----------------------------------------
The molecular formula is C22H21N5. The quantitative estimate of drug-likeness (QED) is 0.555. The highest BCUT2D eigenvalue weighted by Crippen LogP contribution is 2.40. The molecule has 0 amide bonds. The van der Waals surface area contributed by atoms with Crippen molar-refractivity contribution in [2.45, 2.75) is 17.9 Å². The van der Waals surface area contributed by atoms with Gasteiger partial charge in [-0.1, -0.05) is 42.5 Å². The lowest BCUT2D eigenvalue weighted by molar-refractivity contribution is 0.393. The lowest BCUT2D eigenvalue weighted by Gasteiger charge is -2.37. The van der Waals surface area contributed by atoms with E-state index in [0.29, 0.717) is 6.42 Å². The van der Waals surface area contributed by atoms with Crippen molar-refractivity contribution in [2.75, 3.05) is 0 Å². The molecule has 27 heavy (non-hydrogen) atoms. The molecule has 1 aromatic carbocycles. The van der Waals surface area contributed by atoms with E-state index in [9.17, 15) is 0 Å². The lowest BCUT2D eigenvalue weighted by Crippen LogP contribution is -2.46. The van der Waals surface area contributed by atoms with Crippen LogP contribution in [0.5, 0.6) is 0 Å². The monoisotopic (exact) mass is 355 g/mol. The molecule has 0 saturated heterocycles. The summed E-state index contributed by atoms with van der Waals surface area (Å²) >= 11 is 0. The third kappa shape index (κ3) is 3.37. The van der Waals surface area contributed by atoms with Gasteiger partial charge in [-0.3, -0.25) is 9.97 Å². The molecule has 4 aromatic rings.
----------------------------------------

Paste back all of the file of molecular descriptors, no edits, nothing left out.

The molecular formula is C22H21N5. The quantitative estimate of drug-likeness (QED) is 0.555. The highest BCUT2D eigenvalue weighted by Crippen LogP contribution is 2.40. The molecule has 0 amide bonds. The van der Waals surface area contributed by atoms with Crippen molar-refractivity contribution in [2.45, 2.75) is 17.9 Å². The van der Waals surface area contributed by atoms with Gasteiger partial charge in [-0.1, -0.05) is 42.5 Å². The lowest BCUT2D eigenvalue weighted by molar-refractivity contribution is 0.393. The lowest BCUT2D eigenvalue weighted by Gasteiger charge is -2.37. The van der Waals surface area contributed by atoms with E-state index in [0.29, 0.717) is 6.42 Å². The van der Waals surface area contributed by atoms with Crippen molar-refractivity contribution in [2.75, 3.05) is 0 Å². The molecule has 27 heavy (non-hydrogen) atoms. The molecule has 1 aromatic carbocycles. The van der Waals surface area contributed by atoms with E-state index in [9.17, 15) is 0 Å². The lowest BCUT2D eigenvalue weighted by Crippen LogP contribution is -2.46. The van der Waals surface area contributed by atoms with Crippen LogP contribution in [0.5, 0.6) is 0 Å². The monoisotopic (exact) mass is 355 g/mol. The molecule has 0 saturated heterocycles. The summed E-state index contributed by atoms with van der Waals surface area (Å²) >= 11 is 0. The third kappa shape index (κ3) is 3.37. The van der Waals surface area contributed by atoms with Gasteiger partial charge in [-0.3, -0.25) is 9.97 Å². The molecule has 4 aromatic rings.